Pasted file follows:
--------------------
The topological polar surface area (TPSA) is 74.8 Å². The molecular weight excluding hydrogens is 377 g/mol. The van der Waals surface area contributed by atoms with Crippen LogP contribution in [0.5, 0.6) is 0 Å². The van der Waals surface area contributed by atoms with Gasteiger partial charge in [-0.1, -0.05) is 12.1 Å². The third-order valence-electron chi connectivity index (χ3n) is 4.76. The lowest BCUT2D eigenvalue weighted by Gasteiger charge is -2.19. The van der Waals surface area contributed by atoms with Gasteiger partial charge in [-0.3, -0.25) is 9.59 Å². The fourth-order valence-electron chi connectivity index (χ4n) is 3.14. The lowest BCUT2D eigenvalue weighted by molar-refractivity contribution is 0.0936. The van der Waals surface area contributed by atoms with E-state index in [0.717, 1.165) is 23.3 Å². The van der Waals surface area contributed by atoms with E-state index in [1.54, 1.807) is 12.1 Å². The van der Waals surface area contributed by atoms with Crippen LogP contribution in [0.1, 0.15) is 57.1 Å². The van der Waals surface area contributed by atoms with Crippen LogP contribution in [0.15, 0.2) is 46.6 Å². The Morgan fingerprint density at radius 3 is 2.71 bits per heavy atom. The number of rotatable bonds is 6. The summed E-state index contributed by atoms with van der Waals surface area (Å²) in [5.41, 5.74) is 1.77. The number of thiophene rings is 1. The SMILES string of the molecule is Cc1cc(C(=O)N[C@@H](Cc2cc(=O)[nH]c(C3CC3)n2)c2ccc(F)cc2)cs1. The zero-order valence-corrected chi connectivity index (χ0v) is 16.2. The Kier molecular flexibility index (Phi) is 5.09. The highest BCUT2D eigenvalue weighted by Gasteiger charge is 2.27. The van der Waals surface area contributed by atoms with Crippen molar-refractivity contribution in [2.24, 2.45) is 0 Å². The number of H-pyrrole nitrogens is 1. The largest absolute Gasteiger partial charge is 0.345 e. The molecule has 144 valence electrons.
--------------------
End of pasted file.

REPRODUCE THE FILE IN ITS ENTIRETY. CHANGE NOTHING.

The topological polar surface area (TPSA) is 74.8 Å². The molecular weight excluding hydrogens is 377 g/mol. The van der Waals surface area contributed by atoms with Crippen LogP contribution in [0.5, 0.6) is 0 Å². The van der Waals surface area contributed by atoms with Gasteiger partial charge in [-0.1, -0.05) is 12.1 Å². The third-order valence-electron chi connectivity index (χ3n) is 4.76. The lowest BCUT2D eigenvalue weighted by Gasteiger charge is -2.19. The van der Waals surface area contributed by atoms with Gasteiger partial charge in [-0.3, -0.25) is 9.59 Å². The fourth-order valence-electron chi connectivity index (χ4n) is 3.14. The lowest BCUT2D eigenvalue weighted by molar-refractivity contribution is 0.0936. The van der Waals surface area contributed by atoms with E-state index in [0.717, 1.165) is 23.3 Å². The van der Waals surface area contributed by atoms with E-state index in [1.54, 1.807) is 12.1 Å². The van der Waals surface area contributed by atoms with Crippen LogP contribution in [0.1, 0.15) is 57.1 Å². The van der Waals surface area contributed by atoms with Crippen LogP contribution in [0.15, 0.2) is 46.6 Å². The Morgan fingerprint density at radius 3 is 2.71 bits per heavy atom. The number of rotatable bonds is 6. The summed E-state index contributed by atoms with van der Waals surface area (Å²) in [5.41, 5.74) is 1.77. The number of thiophene rings is 1. The SMILES string of the molecule is Cc1cc(C(=O)N[C@@H](Cc2cc(=O)[nH]c(C3CC3)n2)c2ccc(F)cc2)cs1. The zero-order valence-corrected chi connectivity index (χ0v) is 16.2. The Kier molecular flexibility index (Phi) is 5.09. The highest BCUT2D eigenvalue weighted by Gasteiger charge is 2.27. The van der Waals surface area contributed by atoms with Crippen molar-refractivity contribution in [2.24, 2.45) is 0 Å². The number of H-pyrrole nitrogens is 1. The largest absolute Gasteiger partial charge is 0.345 e. The molecule has 144 valence electrons.